Just by walking through the door at Sonelab recording studio and rehearsal space in Easthampton, a visitor has already won half the battle.
Tucked inside the former Yankee Plastics Building on Pleasant Street, Sonelab isn't a particularly easy place to find. For starters, the entrance to the facility is in the rear of the building. And a lack of clear outside signage makes finding the way inside somewhat difficult.
For those lucky enough to have found the way indoors, the trip proves worth every twist and turn.
Officially opening for business last April, Sonelab (a "sone" is a unit of subjective loudness) is the brainchild of recording engineers Mark Alan Miller and Justin Pizzoferrato. Though both are longtime fixtures of the Valley music scene and responsible for recording hundreds of local artists, the two didn't decide to join forces and go into business together until roughly two years ago. That was when, according to Miller, they both decided they needed to make a change.
"I had moved out of the house that I had in Westhampton and needed to find a place to put a new studio," Miller says. "That was about two and a half years ago, when the decision became obvious that I was going to have to do that. So I started looking around for a space, and I found this building in February or March of two years ago. And around the same time Justin was kind of doing the same thing. So we ended up actually getting together and talking about putting our heads together, putting our businesses together, and doing something that would be a little bigger than either of us could do separately."
Indeed, with ceilings over 20 feet high and over 3,000 total square feet of space, the sheer amount of room available at Sonelab opens up a multitude of possibilities. The main recording room alone is larger than Miller's old Slaughterhouse studio, which was housed in a renovated barn, and also dwarfs the Bank Row Recording studio Pizzoferrato used to work at in Greenfield, as well as a smaller space he recorded in at the Eastworks building next door.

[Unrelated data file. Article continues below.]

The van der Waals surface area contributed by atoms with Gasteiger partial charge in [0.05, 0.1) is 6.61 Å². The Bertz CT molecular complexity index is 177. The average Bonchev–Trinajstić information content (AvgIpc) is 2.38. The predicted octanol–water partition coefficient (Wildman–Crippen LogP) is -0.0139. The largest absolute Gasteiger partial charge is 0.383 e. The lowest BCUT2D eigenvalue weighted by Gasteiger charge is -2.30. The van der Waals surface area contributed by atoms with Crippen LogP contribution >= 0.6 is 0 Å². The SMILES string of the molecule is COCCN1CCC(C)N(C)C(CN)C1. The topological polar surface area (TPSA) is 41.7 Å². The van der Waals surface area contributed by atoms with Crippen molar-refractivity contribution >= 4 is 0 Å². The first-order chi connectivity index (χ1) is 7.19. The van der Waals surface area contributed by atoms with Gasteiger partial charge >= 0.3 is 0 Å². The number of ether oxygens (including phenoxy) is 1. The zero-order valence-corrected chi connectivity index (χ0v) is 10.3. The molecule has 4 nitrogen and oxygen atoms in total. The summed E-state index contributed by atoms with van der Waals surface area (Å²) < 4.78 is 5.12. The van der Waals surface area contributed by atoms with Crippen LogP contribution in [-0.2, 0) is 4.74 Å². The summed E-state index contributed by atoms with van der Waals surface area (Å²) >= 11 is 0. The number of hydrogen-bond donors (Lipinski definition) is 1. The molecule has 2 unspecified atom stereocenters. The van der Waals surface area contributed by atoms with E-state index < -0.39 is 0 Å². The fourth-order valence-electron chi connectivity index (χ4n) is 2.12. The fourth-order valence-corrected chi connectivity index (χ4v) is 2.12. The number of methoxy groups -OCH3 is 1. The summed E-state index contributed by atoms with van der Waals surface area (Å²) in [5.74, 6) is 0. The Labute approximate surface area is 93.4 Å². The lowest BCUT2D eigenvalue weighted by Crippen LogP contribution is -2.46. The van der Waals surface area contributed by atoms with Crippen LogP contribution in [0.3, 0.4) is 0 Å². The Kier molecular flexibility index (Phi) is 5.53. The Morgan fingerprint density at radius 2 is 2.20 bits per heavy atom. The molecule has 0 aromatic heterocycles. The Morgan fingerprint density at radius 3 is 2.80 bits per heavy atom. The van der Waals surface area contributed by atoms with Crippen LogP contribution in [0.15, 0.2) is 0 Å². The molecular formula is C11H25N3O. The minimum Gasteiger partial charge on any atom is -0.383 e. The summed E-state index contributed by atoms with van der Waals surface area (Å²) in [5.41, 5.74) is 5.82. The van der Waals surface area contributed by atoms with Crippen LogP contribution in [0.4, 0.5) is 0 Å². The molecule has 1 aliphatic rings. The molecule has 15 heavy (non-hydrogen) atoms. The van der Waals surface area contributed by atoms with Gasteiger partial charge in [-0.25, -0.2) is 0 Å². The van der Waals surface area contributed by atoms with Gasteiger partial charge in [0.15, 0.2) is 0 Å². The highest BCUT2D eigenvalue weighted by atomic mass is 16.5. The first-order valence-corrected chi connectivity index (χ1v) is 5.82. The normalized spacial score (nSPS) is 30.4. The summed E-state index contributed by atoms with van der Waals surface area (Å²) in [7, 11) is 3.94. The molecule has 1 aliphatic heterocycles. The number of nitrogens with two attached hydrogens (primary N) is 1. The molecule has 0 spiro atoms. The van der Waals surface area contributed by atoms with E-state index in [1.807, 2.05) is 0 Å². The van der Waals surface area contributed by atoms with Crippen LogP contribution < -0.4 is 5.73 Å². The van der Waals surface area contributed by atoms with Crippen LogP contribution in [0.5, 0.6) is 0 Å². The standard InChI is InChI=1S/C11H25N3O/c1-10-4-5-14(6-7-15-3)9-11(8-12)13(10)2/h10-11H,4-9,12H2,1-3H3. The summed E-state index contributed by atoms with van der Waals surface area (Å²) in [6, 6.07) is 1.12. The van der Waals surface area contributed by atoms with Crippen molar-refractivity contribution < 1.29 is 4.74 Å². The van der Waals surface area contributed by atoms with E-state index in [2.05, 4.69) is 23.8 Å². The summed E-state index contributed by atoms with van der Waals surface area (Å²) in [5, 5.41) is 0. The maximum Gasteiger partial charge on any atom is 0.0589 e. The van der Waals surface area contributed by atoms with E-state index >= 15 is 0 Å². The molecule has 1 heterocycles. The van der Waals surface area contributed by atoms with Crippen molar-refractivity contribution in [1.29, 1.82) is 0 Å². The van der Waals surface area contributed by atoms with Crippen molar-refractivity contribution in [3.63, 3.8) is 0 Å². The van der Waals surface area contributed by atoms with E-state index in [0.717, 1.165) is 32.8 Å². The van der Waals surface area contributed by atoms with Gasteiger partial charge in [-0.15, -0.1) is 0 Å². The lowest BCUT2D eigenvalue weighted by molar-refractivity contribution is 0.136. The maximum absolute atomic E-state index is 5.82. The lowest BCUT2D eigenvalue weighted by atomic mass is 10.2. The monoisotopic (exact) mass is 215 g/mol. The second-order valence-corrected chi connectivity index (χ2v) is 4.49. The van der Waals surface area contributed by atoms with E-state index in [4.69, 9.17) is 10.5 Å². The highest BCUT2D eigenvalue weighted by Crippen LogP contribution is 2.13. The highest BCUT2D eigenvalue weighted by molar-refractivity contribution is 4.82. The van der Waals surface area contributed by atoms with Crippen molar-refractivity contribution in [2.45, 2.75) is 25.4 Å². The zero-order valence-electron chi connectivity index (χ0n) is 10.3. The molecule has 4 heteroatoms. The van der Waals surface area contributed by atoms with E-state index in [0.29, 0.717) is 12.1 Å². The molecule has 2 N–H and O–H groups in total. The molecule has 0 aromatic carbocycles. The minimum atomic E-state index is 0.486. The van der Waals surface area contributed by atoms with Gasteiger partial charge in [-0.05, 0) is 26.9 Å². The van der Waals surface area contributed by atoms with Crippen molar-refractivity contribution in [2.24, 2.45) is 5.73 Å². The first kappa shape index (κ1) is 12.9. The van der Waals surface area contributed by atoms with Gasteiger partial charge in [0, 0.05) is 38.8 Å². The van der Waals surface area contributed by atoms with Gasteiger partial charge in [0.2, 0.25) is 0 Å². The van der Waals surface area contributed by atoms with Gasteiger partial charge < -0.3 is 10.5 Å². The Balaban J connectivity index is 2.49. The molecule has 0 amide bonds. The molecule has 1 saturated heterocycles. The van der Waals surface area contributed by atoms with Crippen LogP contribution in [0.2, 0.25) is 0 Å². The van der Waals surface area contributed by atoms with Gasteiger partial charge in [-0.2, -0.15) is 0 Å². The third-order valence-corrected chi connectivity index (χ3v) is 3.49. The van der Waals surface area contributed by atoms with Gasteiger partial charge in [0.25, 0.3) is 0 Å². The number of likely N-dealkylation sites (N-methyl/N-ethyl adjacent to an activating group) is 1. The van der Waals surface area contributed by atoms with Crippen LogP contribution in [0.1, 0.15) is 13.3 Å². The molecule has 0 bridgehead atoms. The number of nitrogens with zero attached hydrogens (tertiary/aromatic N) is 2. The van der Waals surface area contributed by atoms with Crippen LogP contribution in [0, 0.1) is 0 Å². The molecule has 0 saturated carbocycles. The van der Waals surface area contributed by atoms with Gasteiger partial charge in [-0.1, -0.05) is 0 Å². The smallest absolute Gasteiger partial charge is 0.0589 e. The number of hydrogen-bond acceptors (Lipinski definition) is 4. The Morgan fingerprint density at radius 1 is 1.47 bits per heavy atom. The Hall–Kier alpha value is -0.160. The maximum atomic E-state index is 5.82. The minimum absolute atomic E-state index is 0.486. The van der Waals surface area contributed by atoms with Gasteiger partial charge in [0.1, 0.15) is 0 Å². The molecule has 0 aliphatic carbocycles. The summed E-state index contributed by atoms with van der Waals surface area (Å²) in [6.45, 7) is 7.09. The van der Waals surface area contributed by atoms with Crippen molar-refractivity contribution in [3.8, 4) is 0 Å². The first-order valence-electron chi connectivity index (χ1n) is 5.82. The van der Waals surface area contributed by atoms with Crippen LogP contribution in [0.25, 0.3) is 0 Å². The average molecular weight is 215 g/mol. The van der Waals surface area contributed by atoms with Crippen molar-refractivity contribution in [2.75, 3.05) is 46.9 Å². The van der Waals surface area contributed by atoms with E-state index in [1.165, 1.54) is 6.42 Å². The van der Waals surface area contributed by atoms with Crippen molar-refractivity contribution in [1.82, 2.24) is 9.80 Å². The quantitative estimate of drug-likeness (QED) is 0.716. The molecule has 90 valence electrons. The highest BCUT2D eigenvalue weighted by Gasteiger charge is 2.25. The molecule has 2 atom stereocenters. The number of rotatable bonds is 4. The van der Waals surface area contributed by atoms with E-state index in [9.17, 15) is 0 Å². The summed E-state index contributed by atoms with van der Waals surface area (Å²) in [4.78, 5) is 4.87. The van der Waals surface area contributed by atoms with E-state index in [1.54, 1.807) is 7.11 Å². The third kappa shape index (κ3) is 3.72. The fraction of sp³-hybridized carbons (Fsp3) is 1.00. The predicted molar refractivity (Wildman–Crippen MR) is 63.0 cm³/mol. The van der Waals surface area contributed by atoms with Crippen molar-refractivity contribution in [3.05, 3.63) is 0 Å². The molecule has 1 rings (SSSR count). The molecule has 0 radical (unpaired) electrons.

To fill the area, Miller and Pizzoferrato have set up two control rooms so each engineer can record projects separately. There are also several isolation rooms, one of which is set up to record drum sounds, as well as a room for mastering and a lounge where musicians can relax between sessions. Just down the hall, even more space has been dedicated to rehearsal rooms that local bands can reserve by the month and have access to 24 hours a day, seven days a week.
Pizzoferrato says, "There are seven [rehearsal] rooms, and all seven of them are full. We're building two more, and those are already spoken for. It seems that we have filled a need in the Valley for monthly rehearsal spaces. Bands seem to be pretty happy to have a space where they can come 24 hours a day and play."
Another aspect of Sonelab that has made many bands happy is the community-oriented vibe the facility promotes. With a wide variety of musicians coming and going at all hours, the opportunity for artists to mingle and share ideas is something Miller and Pizzoferrato have encouraged from day one.
"You never know who you're going to see or run into here," Pizzoferrato says. "But it's always going to be someone you know, and that's really nice."
Miller adds, "There are times when the parking lot is really full, and it seems like everybody takes a break all at once, and all of sudden there's a mass gathering outside with 15 or more people chatting. That's happened a few times."
Though it's still a little early to predict what the future might hold for Sonelab, Miller and Pizzoferrato both appear content to watch what they've built grow.
"Slow, steady incremental growth," Miller says. "There are details from the build that I feel we never quite got finished, little things. But it's really just about keeping it going."
Fortunately for Miller and Pizzoferrato, keeping the studio going doesn't seem likely to be a problem. Both engineers already attest to having pretty steady workloads, and each seems excited by the work yet to come. Pizzoferrato alone has already worked with over a dozen bands at the new space, including local acts like Bunnies, Friends of Yours, Home Body and more.
"I've just been completely excited by every project," he says. "There have been a lot of really great bands. But it's also just been about digging into this new space. That's made things really enjoyable."?